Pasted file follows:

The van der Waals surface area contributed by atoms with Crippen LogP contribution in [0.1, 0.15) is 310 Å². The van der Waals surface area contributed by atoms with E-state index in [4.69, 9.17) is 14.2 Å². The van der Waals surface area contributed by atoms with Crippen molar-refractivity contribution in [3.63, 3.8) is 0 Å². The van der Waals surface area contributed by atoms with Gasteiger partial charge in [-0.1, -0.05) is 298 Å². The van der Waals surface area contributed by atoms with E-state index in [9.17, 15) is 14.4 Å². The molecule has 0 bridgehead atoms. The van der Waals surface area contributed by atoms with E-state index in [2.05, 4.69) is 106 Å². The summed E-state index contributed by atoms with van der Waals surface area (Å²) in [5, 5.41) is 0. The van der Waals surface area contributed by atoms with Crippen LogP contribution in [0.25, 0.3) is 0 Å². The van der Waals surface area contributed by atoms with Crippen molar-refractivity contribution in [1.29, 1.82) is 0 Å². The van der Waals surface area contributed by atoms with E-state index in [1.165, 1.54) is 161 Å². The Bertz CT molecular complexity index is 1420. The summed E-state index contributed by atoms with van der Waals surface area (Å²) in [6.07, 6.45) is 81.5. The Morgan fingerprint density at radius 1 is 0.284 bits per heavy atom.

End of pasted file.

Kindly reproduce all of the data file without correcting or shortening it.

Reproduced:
The van der Waals surface area contributed by atoms with Crippen LogP contribution in [0.1, 0.15) is 310 Å². The van der Waals surface area contributed by atoms with E-state index in [4.69, 9.17) is 14.2 Å². The van der Waals surface area contributed by atoms with Crippen molar-refractivity contribution in [3.63, 3.8) is 0 Å². The van der Waals surface area contributed by atoms with Gasteiger partial charge in [-0.1, -0.05) is 298 Å². The van der Waals surface area contributed by atoms with E-state index in [9.17, 15) is 14.4 Å². The molecule has 0 bridgehead atoms. The van der Waals surface area contributed by atoms with E-state index in [2.05, 4.69) is 106 Å². The summed E-state index contributed by atoms with van der Waals surface area (Å²) in [5, 5.41) is 0. The van der Waals surface area contributed by atoms with Crippen LogP contribution in [0.25, 0.3) is 0 Å². The van der Waals surface area contributed by atoms with Crippen molar-refractivity contribution in [1.29, 1.82) is 0 Å². The van der Waals surface area contributed by atoms with E-state index in [1.165, 1.54) is 161 Å². The Bertz CT molecular complexity index is 1420. The summed E-state index contributed by atoms with van der Waals surface area (Å²) in [6.07, 6.45) is 81.5. The Morgan fingerprint density at radius 1 is 0.284 bits per heavy atom.